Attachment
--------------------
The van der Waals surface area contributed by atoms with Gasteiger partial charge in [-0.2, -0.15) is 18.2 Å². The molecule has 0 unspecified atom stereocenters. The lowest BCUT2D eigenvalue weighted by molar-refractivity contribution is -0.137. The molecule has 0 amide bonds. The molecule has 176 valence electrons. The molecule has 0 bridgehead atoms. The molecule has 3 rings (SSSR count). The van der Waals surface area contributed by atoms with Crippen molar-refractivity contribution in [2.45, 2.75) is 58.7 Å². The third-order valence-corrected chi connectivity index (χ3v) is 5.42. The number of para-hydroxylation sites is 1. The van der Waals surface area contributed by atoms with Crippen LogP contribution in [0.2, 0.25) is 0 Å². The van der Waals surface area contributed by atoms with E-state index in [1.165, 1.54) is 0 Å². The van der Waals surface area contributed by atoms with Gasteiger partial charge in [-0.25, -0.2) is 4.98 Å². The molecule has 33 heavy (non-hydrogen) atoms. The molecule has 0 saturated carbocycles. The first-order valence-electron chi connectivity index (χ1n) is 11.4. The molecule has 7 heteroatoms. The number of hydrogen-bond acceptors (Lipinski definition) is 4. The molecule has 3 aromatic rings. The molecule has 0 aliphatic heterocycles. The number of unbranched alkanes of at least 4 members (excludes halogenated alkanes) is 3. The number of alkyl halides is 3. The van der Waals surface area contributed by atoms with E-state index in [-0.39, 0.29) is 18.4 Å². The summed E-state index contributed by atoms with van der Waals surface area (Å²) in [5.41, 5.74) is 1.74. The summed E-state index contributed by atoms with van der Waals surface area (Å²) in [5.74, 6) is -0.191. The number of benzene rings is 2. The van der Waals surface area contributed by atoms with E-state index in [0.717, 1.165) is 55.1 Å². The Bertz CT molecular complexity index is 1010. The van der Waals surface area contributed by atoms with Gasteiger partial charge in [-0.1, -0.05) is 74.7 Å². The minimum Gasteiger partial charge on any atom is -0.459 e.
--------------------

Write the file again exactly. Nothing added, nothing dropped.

The van der Waals surface area contributed by atoms with Gasteiger partial charge in [-0.2, -0.15) is 18.2 Å². The molecule has 0 unspecified atom stereocenters. The lowest BCUT2D eigenvalue weighted by molar-refractivity contribution is -0.137. The molecule has 0 amide bonds. The molecule has 176 valence electrons. The molecule has 0 bridgehead atoms. The molecule has 3 rings (SSSR count). The van der Waals surface area contributed by atoms with Crippen molar-refractivity contribution in [2.45, 2.75) is 58.7 Å². The third-order valence-corrected chi connectivity index (χ3v) is 5.42. The number of para-hydroxylation sites is 1. The van der Waals surface area contributed by atoms with Crippen LogP contribution in [0.2, 0.25) is 0 Å². The van der Waals surface area contributed by atoms with E-state index in [1.165, 1.54) is 0 Å². The van der Waals surface area contributed by atoms with Gasteiger partial charge in [-0.25, -0.2) is 4.98 Å². The molecule has 33 heavy (non-hydrogen) atoms. The molecule has 0 saturated carbocycles. The first-order valence-electron chi connectivity index (χ1n) is 11.4. The molecule has 7 heteroatoms. The number of hydrogen-bond acceptors (Lipinski definition) is 4. The molecule has 3 aromatic rings. The molecule has 0 aliphatic heterocycles. The number of unbranched alkanes of at least 4 members (excludes halogenated alkanes) is 3. The number of alkyl halides is 3. The van der Waals surface area contributed by atoms with E-state index in [-0.39, 0.29) is 18.4 Å². The summed E-state index contributed by atoms with van der Waals surface area (Å²) in [5.41, 5.74) is 1.74. The summed E-state index contributed by atoms with van der Waals surface area (Å²) in [5.74, 6) is -0.191. The number of benzene rings is 2. The van der Waals surface area contributed by atoms with E-state index in [0.717, 1.165) is 55.1 Å². The Bertz CT molecular complexity index is 1010. The van der Waals surface area contributed by atoms with Gasteiger partial charge in [-0.1, -0.05) is 74.7 Å². The minimum Gasteiger partial charge on any atom is -0.459 e.